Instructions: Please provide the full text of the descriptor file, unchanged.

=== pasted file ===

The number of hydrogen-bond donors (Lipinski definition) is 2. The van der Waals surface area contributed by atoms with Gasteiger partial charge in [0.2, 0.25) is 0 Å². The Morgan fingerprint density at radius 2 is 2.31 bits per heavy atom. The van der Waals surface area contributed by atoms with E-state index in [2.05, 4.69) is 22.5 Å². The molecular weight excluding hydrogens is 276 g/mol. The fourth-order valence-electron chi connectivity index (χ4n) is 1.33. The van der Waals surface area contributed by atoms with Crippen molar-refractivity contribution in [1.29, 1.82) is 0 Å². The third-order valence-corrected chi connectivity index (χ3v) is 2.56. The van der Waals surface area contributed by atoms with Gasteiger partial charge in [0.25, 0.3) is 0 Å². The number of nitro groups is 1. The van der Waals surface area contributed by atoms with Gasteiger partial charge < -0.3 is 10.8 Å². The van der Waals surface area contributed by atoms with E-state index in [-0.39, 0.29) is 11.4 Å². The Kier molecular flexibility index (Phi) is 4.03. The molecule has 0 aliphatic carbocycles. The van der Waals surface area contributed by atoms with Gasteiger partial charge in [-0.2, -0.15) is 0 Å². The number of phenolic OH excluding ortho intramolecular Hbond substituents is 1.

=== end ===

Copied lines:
The number of hydrogen-bond donors (Lipinski definition) is 2. The van der Waals surface area contributed by atoms with Gasteiger partial charge in [0.2, 0.25) is 0 Å². The Morgan fingerprint density at radius 2 is 2.31 bits per heavy atom. The van der Waals surface area contributed by atoms with E-state index in [2.05, 4.69) is 22.5 Å². The molecular weight excluding hydrogens is 276 g/mol. The fourth-order valence-electron chi connectivity index (χ4n) is 1.33. The van der Waals surface area contributed by atoms with Crippen molar-refractivity contribution in [1.29, 1.82) is 0 Å². The third-order valence-corrected chi connectivity index (χ3v) is 2.56. The van der Waals surface area contributed by atoms with Gasteiger partial charge in [0.25, 0.3) is 0 Å². The number of nitro groups is 1. The van der Waals surface area contributed by atoms with Gasteiger partial charge < -0.3 is 10.8 Å². The van der Waals surface area contributed by atoms with E-state index in [-0.39, 0.29) is 11.4 Å². The Kier molecular flexibility index (Phi) is 4.03. The molecule has 0 aliphatic carbocycles. The van der Waals surface area contributed by atoms with Gasteiger partial charge in [-0.2, -0.15) is 0 Å². The number of phenolic OH excluding ortho intramolecular Hbond substituents is 1.